|Oscar Bridesmaid Thelma Ritter made losing something to celebrate|
Thelma Ritter, for example, offers a kindred spirit for Lady Edith. A perennial Oscar loser despite being widely admired by industry peers and fans, Ritter literally made a bash out of her poor track record and threw a “Come Over and Watch Me Lose” party to celebrate her fifth Best Supporting Actress nomination for 1959’s Pillow Talk. Ritter capped off the decade in style, as she began the 1950s with four consecutive losses, for All About Eve (1950), The Mating Season (1951), With a Song in My Heart (1952), and Pickup on South Street (1953). Strangely enough, Oscar gave her the cold shoulder the next year for Rear Window (pictured), which ranks among the most popular Ritter films/performances today. Ritter proved herself a true awards guru in 1959, as she lost again. It seemed like Ritter might finally get her due when she was nominated for 1962’s The Birdman of Alcatraz, but naturally, she lost.
Other Oscar hopefuls prove more successful than Ritter in turning fate around. Take Shelley Winters, who beat Thelma Ritter in the year of that fateful party. Winters reportedly sobbed “I’ve waited fifteen years for this,” before offering her acceptance speech for The Diary of Anne Frank. Winters had been nominated once before for A Place in the Sun, although the award rightfully went to Vivien Leigh for A Streetcar Named Desire.
No matter what one thinks of the merit of Winters’ effort, which remains a popular performance, her win and her winning remark reveal symptoms of the familiar “deferred-Oscar syndrome” that breaks out during award season. The diagnosis is quite subjective, but the syndrome typically falls on a contender that has been passed over before, often repeatedly, and reminders of previous losses help build support for his or her current work. The King of Oscar Losers is sound mixer Kevin O’Connell, who boast a whopping twenty nominations and zero wins. That’s even worse than Susan Lucci’s notorious track record at the Emmys, since she finally won Best Actress for All My Children on her nineteenth nomination in the category. O’Connell isn’t nominated this year, so he gets to hold the title for at least one more year.
The best example of a contender finally getting his due is Martin Scorsese’s well-deserved Best Director win for 2006’s The Departed. Having failed to ever win an Oscar even though he made some of the most influential films of all time (see: Taxi Driver, Raging Bull, GoodFellas), Scorsese rode high on reminders that he was long overdue. Support for Scorsese was arguably built on two additional recent losses, for Gangs of New York (2002) and The Aviator (2004). Scorsese even referenced the legacy of his lack of recognition from the Academy when he acknowledged all the people he met throughout his career who asked, “When are you finally going to win an Oscar?”
A combination of momentum and merit brought another long overdue contender to the podium last year. It brought her back to the podium, actually, since fans of Meryl Streep had been waiting years to see her win again, which she did for The Iron Lady. The Streep Army came out in full force last year since it had been nearly three decades since the cinema’s best actress had received a corresponding plaudit from Oscar. The Weinstein Company even built Streep’s serial losing into their Best Actress campaign by citing an impassioned review from Yahoo’s Thelma Adams in one of their TV spots (see below). Like the win for Scorsese, Streep deserved the award regardless of her track record. The desire to see her win, however, gave her an added boost over a field of strong contenders.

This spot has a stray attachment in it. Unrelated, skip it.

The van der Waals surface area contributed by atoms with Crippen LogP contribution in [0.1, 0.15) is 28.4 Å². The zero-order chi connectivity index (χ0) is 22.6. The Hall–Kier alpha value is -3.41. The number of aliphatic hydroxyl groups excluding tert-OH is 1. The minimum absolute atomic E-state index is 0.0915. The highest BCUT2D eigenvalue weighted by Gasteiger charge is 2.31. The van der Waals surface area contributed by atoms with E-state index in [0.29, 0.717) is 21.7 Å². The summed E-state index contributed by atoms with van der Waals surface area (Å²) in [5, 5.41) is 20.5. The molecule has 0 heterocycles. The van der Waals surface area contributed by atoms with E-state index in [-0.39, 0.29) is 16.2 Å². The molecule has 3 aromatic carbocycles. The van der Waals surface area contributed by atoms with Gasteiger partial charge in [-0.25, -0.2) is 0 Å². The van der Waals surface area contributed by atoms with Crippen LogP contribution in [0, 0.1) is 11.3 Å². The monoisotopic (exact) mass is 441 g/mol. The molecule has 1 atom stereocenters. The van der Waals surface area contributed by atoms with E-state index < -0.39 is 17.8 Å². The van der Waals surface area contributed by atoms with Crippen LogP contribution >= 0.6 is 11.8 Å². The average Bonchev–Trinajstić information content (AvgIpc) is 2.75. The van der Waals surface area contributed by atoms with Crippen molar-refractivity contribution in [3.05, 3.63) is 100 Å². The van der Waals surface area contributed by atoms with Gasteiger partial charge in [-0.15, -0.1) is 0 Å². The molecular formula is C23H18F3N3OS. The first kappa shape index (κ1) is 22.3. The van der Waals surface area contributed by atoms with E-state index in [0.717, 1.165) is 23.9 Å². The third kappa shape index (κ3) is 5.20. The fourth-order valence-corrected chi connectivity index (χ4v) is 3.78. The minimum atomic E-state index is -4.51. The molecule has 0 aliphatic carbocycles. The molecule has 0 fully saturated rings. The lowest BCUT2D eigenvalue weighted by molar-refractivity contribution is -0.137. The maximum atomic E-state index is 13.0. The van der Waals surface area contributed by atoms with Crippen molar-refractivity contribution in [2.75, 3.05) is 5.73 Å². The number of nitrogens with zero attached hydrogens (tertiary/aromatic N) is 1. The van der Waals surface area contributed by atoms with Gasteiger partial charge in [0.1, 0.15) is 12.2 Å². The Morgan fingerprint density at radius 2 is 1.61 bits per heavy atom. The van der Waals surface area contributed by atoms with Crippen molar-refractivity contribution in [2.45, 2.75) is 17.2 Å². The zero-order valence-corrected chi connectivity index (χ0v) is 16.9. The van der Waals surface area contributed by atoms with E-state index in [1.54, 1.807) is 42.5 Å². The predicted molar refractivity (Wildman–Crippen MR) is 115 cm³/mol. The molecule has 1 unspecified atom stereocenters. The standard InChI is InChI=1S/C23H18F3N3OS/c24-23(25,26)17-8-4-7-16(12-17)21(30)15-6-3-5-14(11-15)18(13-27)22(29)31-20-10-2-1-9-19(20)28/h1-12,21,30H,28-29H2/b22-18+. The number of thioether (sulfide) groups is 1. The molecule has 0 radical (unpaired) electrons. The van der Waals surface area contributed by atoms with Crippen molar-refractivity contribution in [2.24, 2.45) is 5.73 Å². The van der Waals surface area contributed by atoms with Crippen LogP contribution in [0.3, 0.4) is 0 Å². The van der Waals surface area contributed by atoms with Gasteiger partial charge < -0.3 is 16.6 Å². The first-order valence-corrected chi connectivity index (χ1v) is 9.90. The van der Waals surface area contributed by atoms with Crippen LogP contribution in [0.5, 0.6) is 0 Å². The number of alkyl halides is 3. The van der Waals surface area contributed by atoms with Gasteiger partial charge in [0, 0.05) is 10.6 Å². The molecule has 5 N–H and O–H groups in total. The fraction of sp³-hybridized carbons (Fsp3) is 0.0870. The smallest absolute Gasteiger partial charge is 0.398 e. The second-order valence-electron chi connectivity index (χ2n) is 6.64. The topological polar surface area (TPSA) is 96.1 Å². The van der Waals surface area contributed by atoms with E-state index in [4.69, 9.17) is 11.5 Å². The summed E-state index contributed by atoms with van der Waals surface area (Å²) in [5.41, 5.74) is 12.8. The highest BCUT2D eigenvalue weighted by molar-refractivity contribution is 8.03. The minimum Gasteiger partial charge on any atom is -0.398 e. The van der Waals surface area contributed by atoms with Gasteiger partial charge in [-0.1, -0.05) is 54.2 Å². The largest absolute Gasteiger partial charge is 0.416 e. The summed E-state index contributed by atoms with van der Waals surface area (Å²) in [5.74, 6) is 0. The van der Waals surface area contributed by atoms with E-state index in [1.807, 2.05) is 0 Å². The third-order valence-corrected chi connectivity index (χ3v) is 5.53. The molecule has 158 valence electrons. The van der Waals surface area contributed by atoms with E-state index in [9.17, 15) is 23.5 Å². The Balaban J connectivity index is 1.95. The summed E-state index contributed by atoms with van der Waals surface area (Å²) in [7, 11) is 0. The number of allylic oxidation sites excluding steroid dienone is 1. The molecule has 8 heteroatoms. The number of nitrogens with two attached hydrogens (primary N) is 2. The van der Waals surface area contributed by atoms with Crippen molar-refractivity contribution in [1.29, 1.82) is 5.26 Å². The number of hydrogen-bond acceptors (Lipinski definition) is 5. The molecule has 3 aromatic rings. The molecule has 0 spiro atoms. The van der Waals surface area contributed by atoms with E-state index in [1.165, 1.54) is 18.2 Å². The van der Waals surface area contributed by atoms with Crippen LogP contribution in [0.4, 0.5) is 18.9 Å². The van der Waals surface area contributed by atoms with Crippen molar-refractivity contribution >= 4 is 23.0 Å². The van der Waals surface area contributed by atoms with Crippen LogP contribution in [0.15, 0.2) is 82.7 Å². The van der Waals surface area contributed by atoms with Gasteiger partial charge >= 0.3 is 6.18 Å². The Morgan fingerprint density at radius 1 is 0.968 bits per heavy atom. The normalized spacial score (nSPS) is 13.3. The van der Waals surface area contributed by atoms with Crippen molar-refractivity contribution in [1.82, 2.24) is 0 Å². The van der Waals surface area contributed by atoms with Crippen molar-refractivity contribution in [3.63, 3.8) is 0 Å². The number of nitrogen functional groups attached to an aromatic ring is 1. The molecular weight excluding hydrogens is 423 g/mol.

Streep might have three Oscars to her name, but she racked up a dozen losses between The Iron Lady and Sophie’s Choice. Like Streep, or perhaps even Thelma Ritter, some of this year’s nominees have clapped for others long enough. There seems to be a disproportionate number of Oscar winners and Oscar losers competing in Oscars 2013. Best Supporting Actor, for example, boasts a record of five previous winners, so it almost seems cruel that frequent snubee Leonardo DiCaprio was passed over once again. The snubs will hopefully add some extra love to next year’s campaigns for DiCaprio’s work in The Great Gatsby and The Wolf of Wall Street.
DiCaprio might not have made the cut this year, but plenty of Oscar bridesmaids did. Here’s a look at some of this year’s hopefuls who might finally get their due:
|Kathleen Kennedy (back row, centre) with the Lincoln team.|
The biggest hurdle for Lincoln to overcome on Oscar night might not be the widespread love for Argo, but the ample love that Team Lincoln has already received. Prior to the nominations for this year’s awards, the nominees for Team Lincoln had a collective total of 130 nominations and 29 competitive wins. That’s an impressive number. Contributing seven of those nominations is producer Kathleen Kennedy, although she is one of the few Lincoln nominees without an Oscar on her mantel. Lincoln marks her eighth nomination, and many folks in the industry have noted that she is overdue. It might be hard for some voters to throw another Oscar to, say, John Williams (even though he was by all regards robbed for his work in 2005’s Memoirs of a Geisha) since he has 5 trophies and a booming 48 nominations. Kennedy, however, has been nominated for producing some of Spielberg’s best films, such as E.T. and The Color Purple, which are also some of the best films ever made. Will such a legacy give her an edge over the freshness of Ben Affleck?
|Roger Deakins (right) on the set of Skyfall with director Sam Mendes|
Perhaps the most surprising Oscar Bridesmaid is DP Roger Deakins. Deakins has amassed ten nominations during his career, and he enjoys a popularity and profile among film buffs that is usually reserved for directors. He’s an auteur, really, since his compositions and camerawork have a unique recognisability for how masterfully that play with light and shadow. Deakins probably came closest to winning for 2007 when he was nominated for both The Assassination of Jesse James by the Coward Robert Ford and No Country for Old Men. A double-nominee, Deakins presumably split the vote and lost to There Will Be Blood’s Robert Elswitt. (It’s hard to argue with that choice though.) Deakins seemed like a favourite again when he was nominated for 2010’s True Grit, but he lost again even though his overdue status built considerable momentum in the race. With three wins from the American Society of Cinematographers prior to this year’s race (he won for The Shawshank Redemption, The Man who Wasn’t There, and for Lifetime Achievement the same year he was nominated for True Grit), plus an additional win this year for Skyfall, Deakins might finally add an Oscar to his collection. His work on Skyfall is without a doubt one of the best showcases of his work ever, since he took a genre film and transformed it into art. Skyfall has some of the best compositions Deakins has ever done and he might join Adele in breaking Bond’s Oscar Bridesmaid status.